This is in fact a post about Pink Floyd, sorta-kinda. But it's about using the band as a metaphor for discussing something else, so if you're looking for album review, this isn't it.
For one reason or another, I ended up reading the Wikipedia page for the band's album Wish You Were Here, which described how the record was produced only after a good deal of internal struggle with the group:
The group found it difficult at first to devise any new material, especially as the success of The Dark Side of the Moon had left all four physically and emotionally drained. Keyboardist Richard Wright later described these sessions as "falling within a difficult period", and Waters recalled them as "torturous". Mason found the process of multi-track recording drawn out and tedious, while David Gilmour was more interested in improving the band's existing material. Gilmour was also becoming increasingly frustrated with Mason, whose failing marriage had brought on a general malaise and sense of apathy, both of which interfered with his drumming.
I only trust boiled-down Wikipedia discussions of a given topic so much, but the image I get of this is of the band unthinkingly tugging itself in four different directions at once. Eventually, the tug of war turned into input, and the band started to function like a band, with everyone contributing in some form. The results speak for themselves. (WYWH was the first Floyd album I remember hearing, and remains a favorite.)
I have come over time to think of a person's internal processes less as a single monolithic entity that simply spits out Creative Work and more like a band made up of a slew of different, contrasting, often conflicting personalities. There's a part of me that likes to write stuff that moves fast and is directly, unpretentiously entertaining. There's another part of me that can't help but try and infuse bigger meanings into a given project. There's yet another part of me that is tirelessly critical, that insists on asking at least one hard question of any given thing, of testing it in some way before relenting and allowing it to be included. There's yet another part of me that runs out and finds strange and lovely things to put in, just because they're strange and lovely, because a story without such things has no flavor, no spirit.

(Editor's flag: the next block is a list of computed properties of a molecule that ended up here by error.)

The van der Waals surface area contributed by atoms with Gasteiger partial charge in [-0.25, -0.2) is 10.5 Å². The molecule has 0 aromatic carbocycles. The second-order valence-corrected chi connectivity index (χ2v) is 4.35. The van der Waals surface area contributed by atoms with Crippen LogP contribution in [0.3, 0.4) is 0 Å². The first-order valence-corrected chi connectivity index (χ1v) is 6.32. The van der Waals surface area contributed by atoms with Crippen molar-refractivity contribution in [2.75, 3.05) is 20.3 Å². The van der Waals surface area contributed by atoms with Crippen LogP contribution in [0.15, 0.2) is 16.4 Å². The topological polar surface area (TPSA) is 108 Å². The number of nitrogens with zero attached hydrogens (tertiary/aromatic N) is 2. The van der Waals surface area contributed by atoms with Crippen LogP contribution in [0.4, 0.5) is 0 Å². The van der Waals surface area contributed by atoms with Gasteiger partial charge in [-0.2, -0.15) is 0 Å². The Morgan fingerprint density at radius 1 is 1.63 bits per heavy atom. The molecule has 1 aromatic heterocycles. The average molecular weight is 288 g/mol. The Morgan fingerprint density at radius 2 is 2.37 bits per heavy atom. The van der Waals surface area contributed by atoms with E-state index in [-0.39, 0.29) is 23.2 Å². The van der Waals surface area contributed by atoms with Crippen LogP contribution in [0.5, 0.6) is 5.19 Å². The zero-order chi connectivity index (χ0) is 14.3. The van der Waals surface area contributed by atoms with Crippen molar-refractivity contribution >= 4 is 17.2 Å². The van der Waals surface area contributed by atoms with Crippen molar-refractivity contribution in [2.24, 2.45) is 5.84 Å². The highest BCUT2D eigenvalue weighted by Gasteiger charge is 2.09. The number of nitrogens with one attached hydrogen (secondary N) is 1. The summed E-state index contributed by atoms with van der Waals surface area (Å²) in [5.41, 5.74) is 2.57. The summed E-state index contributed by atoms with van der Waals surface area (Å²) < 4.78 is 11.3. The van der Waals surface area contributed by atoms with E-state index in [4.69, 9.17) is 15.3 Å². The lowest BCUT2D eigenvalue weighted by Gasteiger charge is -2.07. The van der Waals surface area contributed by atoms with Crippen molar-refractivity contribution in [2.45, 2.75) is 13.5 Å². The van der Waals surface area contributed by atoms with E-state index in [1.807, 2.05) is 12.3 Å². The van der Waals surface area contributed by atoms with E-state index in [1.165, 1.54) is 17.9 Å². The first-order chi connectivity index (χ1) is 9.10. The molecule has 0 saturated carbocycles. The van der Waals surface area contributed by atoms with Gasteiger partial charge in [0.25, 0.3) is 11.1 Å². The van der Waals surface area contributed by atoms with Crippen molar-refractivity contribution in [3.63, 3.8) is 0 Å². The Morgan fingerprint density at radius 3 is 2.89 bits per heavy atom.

The more time I spend doing creative work, the clearer it becomes to me how any conflicts between them are necessary. There really isn't a way to just get them to fall in line and hand their work off to each other in the way that a factory assembly line shuttles things from one worker to the next. They have to be trained to discipline each other. The Critic has to be kept in line by the Dreamer, and the Philosopher has to be goaded by the Entertainer to relax his grip every so often. Sometimes, when one gets utterly stuck, another of the other three have to be brought in to break up the stalemate.
On some level, for a long time, I've been conscious of the idea of the composite self, the Gestalt, the many-faceted composite as seen in places like Hermann Hesse's Steppenwolf. Buddhism is explicitly about this idea: you're not any one thing, you're not even a heap of things, but rather a set of constantly interacting processes. But for just as long I never directed this insight at myself, choosing instead to point it outwards.
This flashlight dispelling outer dark could only dispel so much of it; at some point, the light had to be turned back inwards so that I might see best what was actually there. And when I did, at first I didn't even know what others were at work in there; it just felt like a mob. But over time, roles and faces emerged, and began to speak for themselves about what they had to bring.
I'll have more to talk about in this vein, mainly about how I used it to dispel specific lockups in my creative process. But for now I wanted to just lay the idea on the table, crazy (and multifaceted) diamond that it is.
New York City
Other Lives Of The Mind